It’s not necessary to have read Dickens’ famous novel to appreciate Kingsolver’s absorbing tale, but those who have will savor the tough-minded changes she rings on his Victorian sentimentality while affirming his stinging critique of a heartless society. Our soon-to-be orphaned narrator’s mother is a substance-abusing teenage single mom who checks out via OD on his 11th birthday, and Demon’s cynical, wised-up voice is light-years removed from David Copperfield’s earnest tone. Yet readers also see the yearning for love and wells of compassion hidden beneath his self-protective exterior. Like pretty much everyone else in Lee County, Virginia, hollowed out economically by the coal and tobacco industries, he sees himself as someone with no prospects and little worth. One of Kingsolver’s major themes, hit a little too insistently, is the contempt felt by participants in the modern capitalist economy for those rooted in older ways of life. More nuanced and emotionally engaging is Demon’s fierce attachment to his home ground, a place where he is known and supported, tested to the breaking point as the opiate epidemic engulfs it. Kingsolver’s ferocious indictment of the pharmaceutical industry, angrily stated by a local girl who has become a nurse, is in the best Dickensian tradition, and Demon gives a harrowing account of his descent into addiction with his beloved Dori (as naïve as Dickens’ Dora in her own screwed-up way). Does knowledge offer a way out of this sinkhole? A committed teacher tries to enlighten Demon’s seventh grade class about how the resource-rich countryside was pillaged and abandoned, but Kingsolver doesn’t air-brush his students’ dismissal of this history or the prejudice encountered by this African American outsider and his White wife. She is an art teacher who guides Demon toward self-expression, just as his friend Tommy provokes his dawning understanding of how their world has been shaped by outside forces and what he might be able to do about it.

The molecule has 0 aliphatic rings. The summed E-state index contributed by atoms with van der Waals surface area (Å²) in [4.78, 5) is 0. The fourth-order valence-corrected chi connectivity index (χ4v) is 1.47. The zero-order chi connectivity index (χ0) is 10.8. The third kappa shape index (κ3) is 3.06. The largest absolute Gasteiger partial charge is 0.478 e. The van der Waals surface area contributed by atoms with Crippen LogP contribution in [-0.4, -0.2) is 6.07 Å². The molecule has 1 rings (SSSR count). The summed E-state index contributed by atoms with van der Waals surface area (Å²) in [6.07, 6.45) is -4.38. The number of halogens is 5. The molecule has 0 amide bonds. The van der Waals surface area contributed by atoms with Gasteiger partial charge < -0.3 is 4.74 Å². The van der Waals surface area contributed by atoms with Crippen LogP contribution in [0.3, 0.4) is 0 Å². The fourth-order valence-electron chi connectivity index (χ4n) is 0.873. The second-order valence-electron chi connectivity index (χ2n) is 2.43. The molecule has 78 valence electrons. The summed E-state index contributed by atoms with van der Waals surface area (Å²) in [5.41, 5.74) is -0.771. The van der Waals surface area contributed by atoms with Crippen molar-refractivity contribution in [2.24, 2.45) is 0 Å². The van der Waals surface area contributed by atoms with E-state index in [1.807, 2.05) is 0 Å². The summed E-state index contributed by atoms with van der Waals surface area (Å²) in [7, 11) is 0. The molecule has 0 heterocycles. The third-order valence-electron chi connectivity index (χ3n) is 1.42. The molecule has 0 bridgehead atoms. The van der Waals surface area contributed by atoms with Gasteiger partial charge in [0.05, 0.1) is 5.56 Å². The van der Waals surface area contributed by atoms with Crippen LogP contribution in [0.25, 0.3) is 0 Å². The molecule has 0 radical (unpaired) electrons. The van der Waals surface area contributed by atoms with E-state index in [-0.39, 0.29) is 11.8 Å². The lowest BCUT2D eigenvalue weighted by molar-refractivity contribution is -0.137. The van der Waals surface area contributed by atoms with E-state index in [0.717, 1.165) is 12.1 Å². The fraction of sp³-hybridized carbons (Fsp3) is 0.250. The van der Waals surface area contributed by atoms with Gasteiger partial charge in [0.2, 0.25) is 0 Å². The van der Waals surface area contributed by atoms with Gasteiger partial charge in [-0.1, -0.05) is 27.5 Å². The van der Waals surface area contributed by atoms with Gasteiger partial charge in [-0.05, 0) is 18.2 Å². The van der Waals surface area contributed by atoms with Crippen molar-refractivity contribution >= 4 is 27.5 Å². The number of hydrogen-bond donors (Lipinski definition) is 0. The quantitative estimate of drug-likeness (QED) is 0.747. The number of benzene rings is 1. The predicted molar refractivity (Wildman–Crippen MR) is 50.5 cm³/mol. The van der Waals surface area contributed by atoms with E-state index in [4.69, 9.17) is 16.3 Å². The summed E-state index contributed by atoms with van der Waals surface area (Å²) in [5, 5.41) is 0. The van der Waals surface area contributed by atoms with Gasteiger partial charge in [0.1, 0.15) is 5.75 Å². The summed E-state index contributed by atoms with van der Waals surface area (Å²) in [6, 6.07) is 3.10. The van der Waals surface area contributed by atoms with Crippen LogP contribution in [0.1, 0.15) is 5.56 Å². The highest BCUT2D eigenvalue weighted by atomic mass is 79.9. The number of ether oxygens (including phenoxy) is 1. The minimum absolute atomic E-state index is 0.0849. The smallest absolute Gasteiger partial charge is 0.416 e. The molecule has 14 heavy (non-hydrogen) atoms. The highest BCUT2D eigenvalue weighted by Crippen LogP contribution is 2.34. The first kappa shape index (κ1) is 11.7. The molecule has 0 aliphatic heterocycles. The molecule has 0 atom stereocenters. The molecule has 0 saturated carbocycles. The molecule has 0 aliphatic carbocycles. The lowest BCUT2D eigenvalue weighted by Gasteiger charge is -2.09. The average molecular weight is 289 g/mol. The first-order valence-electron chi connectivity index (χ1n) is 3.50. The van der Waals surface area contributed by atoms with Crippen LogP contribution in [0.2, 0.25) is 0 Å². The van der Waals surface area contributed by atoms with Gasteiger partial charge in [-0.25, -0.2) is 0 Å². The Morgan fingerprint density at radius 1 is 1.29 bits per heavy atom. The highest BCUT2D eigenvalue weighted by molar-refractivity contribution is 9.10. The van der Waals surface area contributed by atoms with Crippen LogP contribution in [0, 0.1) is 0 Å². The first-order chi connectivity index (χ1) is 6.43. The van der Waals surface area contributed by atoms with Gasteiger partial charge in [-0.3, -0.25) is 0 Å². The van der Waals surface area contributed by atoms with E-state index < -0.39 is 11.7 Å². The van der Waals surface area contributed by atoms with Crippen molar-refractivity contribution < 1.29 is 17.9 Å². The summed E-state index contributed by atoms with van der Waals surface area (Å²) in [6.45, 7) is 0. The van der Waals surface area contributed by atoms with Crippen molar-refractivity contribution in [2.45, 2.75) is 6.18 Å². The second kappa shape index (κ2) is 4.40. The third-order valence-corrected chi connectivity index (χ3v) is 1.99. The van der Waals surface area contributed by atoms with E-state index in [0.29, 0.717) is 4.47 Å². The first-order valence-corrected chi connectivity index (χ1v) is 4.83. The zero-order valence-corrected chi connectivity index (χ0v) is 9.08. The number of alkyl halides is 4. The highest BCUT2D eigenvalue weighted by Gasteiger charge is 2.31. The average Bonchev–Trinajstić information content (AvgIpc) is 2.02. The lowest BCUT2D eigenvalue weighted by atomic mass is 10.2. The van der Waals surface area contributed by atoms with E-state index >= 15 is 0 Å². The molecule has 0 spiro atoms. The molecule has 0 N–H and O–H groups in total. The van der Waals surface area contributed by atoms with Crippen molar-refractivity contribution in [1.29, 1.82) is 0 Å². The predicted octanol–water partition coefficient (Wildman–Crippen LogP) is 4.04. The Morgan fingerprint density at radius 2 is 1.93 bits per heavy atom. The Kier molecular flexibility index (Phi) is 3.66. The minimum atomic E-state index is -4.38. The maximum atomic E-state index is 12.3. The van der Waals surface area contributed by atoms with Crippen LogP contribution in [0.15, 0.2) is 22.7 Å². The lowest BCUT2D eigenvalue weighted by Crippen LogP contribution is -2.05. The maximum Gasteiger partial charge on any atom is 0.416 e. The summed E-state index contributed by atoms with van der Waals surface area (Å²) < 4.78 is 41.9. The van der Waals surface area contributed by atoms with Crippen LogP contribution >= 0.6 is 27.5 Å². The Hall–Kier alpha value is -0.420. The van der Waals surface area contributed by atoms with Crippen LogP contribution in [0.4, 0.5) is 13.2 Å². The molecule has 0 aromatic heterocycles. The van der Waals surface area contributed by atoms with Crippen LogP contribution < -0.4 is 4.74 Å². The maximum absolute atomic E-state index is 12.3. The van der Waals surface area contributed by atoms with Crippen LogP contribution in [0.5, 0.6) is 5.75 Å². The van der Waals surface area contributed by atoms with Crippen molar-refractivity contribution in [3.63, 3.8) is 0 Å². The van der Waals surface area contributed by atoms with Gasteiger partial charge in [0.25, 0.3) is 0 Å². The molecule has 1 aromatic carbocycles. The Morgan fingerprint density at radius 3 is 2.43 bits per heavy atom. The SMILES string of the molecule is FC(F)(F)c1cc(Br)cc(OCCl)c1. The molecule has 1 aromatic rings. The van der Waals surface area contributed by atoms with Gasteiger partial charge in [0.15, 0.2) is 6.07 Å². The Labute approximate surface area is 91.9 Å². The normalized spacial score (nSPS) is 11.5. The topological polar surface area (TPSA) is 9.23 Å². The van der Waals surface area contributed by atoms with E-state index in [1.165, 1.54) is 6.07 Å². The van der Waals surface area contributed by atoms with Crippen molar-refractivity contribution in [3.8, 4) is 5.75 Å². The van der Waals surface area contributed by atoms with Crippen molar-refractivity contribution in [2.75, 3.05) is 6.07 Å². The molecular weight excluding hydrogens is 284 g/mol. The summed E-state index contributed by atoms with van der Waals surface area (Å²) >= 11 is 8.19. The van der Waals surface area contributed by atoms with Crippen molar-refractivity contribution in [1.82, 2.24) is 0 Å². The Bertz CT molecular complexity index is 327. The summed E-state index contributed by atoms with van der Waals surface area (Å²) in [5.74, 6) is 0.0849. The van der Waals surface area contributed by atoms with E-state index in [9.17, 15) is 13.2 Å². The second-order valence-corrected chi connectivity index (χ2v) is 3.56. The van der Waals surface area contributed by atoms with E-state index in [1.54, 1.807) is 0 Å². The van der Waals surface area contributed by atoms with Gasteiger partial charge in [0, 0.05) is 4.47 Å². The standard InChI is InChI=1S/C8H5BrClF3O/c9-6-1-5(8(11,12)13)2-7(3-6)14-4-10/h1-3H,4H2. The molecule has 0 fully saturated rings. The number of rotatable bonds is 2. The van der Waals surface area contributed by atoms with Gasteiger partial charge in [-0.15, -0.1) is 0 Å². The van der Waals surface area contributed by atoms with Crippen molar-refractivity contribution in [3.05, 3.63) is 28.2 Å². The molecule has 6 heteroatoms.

An angry, powerful book seething with love and outrage for a community too often stereotyped or ignored.

Pub Date: Oct. 18, 2022

ISBN: 978-0-06-325-1922

Page Count: 560

Publisher: Harper/HarperCollins

Review Posted Online: July 13, 2022

Kirkus Reviews Issue: Aug. 1, 2022

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THE MAN WHO LIVED UNDERGROUND

A welcome literary resurrection that deserves a place alongside Wright’s best-known work.

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A falsely accused Black man goes into hiding in this masterful novella by Wright (1908-1960), finally published in full.

Written in 1941 and '42, between Wright’s classics Native Son and Black Boy, this short novel concerns Fred Daniels, a modest laborer who’s arrested by police officers and bullied into signing a false confession that he killed the residents of a house near where he was working. In a brief unsupervised moment, he escapes through a manhole and goes into hiding in a sewer. A series of allegorical, surrealistic set pieces ensues as Fred explores the nether reaches of a church, a real estate firm, and a jewelry store. Each stop is an opportunity for Wright to explore themes of hope, greed, and exploitation; the real estate firm, Wright notes, “collected hundreds of thousands of dollars in rent from poor colored folks.” But Fred’s deepening existential crisis and growing distance from society keep the scenes from feeling like potted commentaries. As he wallpapers his underground warren with cash, mocking and invalidating the currency, he registers a surrealistic but engrossing protest against divisive social norms. The novel, rejected by Wright’s publisher, has only appeared as a substantially truncated short story until now, without the opening setup and with a different ending. Wright's take on racial injustice seems to have unsettled his publisher: A note reveals that an editor found reading about Fred’s treatment by the police “unbearable.” That may explain why Wright, in an essay included here, says its focus on race is “rather muted,” emphasizing broader existential themes. Regardless, as an afterword by Wright’s grandson Malcolm attests, the story now serves as an allegory both of Wright (he moved to France, an “exile beyond the reach of Jim Crow and American bigotry”) and American life. Today, it resonates deeply as a story about race and the struggle to envision a different, better world.

A welcome literary resurrection that deserves a place alongside Wright’s best-known work.

Pub Date: April 20, 2021

ISBN: 978-1-59853-676-8

Page Count: 240

Publisher: Library of America

Review Posted Online: March 16, 2021

Kirkus Reviews Issue: April 1, 2021